Lewis v. United States (95-6465), 518 U.S 322 (1996).
[ O'Connor ]
[ Kennedy ]
[ Stevens ]
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No. 95-6465


on writ of certiorari to the united states court of appeals for the second circuit

[June 24, 1996]

Justice Kennedy , with whom Justice Breyer joins, The defendants in Codispoti and Taylor had been convicted of criminal contempt without juries in States where the legislatures had not set a maximum penalty for the crime. Taylor was convicted of nine separate contempts and sentenced to six months in prison. The Court held he was not entitled to a jury trial. Since the total sentence was only six months' imprisonment, the "eight contempts, whether considered singly or collectively, thus constituted petty offenses, and trial by jury was not required." Taylor v. Hayes, supra, at 496. Codispoti, by contrast, was convicted of seven contempts, and he was sentenced to six terms of six months' imprisonment and one term of three months' imprisonment, each to run consecutively--a total of 39 months. We held he was entitled to a trial by jury because his aggregate sentence exceeded six months. In Codispoti, Pennsylvania made the same argument the United States makes today. It said no jury trial is required if the maximum punishment for each offense does not exceed six months in prison. We rejected the claim, saying:

"Here the contempts . . . were tried seriatim in one proceeding, and the trial judge not only imposed a separate sentence for each contempt but also determined that the individual sentences were to run consecutively rather than concurrently, a ruling which necessarily extended the prison term to be served beyond that allowable for a petty criminal offense. As a result of this single proceeding, Codispoti was sentenced to three years and three months for his seven contemptuous acts. . . . In terms of the sentence imposed, which was obviously several times more than six months, [Codispoti] was tried for what was equivalent to a serious offense and was entitled to a jury trial.

"We find unavailing respondent's contrary argument that [Codispoti's] contempts were separate offenses and that, because no more than a six months' sentence was imposed for any single offense, each contempt was necessarily a petty offense triable without a jury. Notwithstanding respondent's characterization of the proceeding, the salient fact remains that the contempts arose from a single trial, were charged by a single judge, and were tried in a single proceeding. The individual sentences imposed were then aggregated, one sentence taking account of the others and not beginning until the immediately preceding sentence had expired." Codispoti v. Pennsylvania, supra, at 516-517.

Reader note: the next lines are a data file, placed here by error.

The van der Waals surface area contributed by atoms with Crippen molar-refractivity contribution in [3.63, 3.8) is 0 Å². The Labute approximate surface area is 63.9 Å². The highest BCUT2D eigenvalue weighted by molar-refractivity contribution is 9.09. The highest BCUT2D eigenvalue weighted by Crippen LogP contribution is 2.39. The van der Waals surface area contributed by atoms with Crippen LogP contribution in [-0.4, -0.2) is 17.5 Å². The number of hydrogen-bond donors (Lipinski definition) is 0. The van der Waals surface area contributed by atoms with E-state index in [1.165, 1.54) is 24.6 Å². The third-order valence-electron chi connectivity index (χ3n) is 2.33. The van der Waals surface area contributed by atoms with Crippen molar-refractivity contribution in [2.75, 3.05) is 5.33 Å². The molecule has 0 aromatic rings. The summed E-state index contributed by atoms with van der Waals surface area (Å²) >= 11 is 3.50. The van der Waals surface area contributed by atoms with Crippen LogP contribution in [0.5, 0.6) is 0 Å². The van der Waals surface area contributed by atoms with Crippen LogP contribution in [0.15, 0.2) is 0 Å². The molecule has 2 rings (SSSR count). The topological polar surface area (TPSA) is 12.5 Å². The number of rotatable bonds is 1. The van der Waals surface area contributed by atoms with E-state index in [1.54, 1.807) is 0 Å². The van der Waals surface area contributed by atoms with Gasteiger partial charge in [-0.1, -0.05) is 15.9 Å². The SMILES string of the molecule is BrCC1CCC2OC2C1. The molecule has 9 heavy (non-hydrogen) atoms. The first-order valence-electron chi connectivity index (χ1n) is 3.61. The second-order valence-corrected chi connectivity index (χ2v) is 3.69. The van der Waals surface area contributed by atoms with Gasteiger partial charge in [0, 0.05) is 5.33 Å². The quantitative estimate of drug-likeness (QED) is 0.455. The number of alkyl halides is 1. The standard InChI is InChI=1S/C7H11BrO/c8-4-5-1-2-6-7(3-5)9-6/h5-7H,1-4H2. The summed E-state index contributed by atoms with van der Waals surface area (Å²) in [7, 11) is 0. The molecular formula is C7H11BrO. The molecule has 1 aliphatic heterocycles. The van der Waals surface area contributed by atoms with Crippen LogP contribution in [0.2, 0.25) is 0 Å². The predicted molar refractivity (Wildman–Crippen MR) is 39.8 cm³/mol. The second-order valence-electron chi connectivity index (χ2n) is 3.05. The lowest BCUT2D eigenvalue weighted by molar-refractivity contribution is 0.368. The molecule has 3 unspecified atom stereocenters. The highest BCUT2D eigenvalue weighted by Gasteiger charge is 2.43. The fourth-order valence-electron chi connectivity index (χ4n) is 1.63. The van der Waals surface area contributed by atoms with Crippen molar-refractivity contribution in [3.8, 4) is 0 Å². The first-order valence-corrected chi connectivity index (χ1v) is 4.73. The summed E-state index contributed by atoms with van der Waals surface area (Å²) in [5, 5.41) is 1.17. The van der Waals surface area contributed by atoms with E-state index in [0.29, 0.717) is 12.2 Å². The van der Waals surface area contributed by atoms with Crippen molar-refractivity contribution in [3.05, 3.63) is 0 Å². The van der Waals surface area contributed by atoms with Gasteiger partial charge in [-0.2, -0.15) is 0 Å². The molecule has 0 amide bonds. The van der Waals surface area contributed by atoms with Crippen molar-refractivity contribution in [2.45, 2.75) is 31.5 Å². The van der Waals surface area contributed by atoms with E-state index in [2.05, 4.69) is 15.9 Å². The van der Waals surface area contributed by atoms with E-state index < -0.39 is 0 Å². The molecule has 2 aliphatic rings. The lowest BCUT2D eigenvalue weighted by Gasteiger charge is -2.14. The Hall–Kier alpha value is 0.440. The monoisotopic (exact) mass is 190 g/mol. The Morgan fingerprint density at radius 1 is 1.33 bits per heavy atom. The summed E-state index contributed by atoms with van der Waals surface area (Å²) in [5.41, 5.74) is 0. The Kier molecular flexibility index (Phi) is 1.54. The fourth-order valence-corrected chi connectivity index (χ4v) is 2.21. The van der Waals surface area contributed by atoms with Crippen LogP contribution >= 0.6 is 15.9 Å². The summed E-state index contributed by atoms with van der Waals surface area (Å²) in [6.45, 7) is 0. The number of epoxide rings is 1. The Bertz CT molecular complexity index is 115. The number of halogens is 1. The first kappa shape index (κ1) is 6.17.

The reasons the Court offers to distinguish these cases are not convincing. The Court first suggests Codispoti's holding turned on the absence of a statutory maximum sentence for criminal contempt. Ante, at 6. The absence of a statutory maximum sentence, however, has nothing whatever to do with whether a court must aggregate the penalties that are in fact imposed for each crime. Indeed, we know the open ended penalty to which Codispoti was subject was not the reason he was entitled a jury trial because Taylor, decided the same day, held that a defendant who was subject to the same kind of open ended sentencing was not entitled to trial by jury because the sentence he received did not in fact exceed six months. Taken together, Codispoti and Taylor stand for the proposition the Court now rejects: Sentences for petty offenses must be aggregated in determining whether a defendant is entitled to a jury trial. Cf. State v. McCarroll, 337 So. 2d 475, 480 (La. 1976) (concluding Codispoti compelled it to overrule Monroe v. Wilhite, 233 So. 2d 535 (La.), cert. denied, 400 U.S. 910 (1970), which had held the Sixth Amendment did not require aggregation of penalties for petty offenses to determine whether a defendant is entitled to a jury trial).

The Court next suggests Codispoti's holding was based on "the special concerns raised by the criminal contempt context." Ante, at 6-7. The Codispoti Court was indeed cognizant of the need "to maintain order in the courtroom and the integrity of the trial process," 418 U. S., at 513, and so approved summary conviction and sentencing for criminal contempt, "where the necessity of circumstances warrants," id., at 514. The Court made clear that under those circumstances, a judge may sentence a defendant to more than six months' imprisonment for more than one contempt without empaneling a jury. Id., at 514-515. The Court went on to hold, however, that when the judge postpones the contempt trial until after the immediate proceedings have concluded, the "ordinary rudiments of due process" apply. Id., at 515. The "ordinary" rule required aggregation of penalties, and because Codispoti's aggregated penalties exceeded six months' imprisonment, entitled him to a jury trial.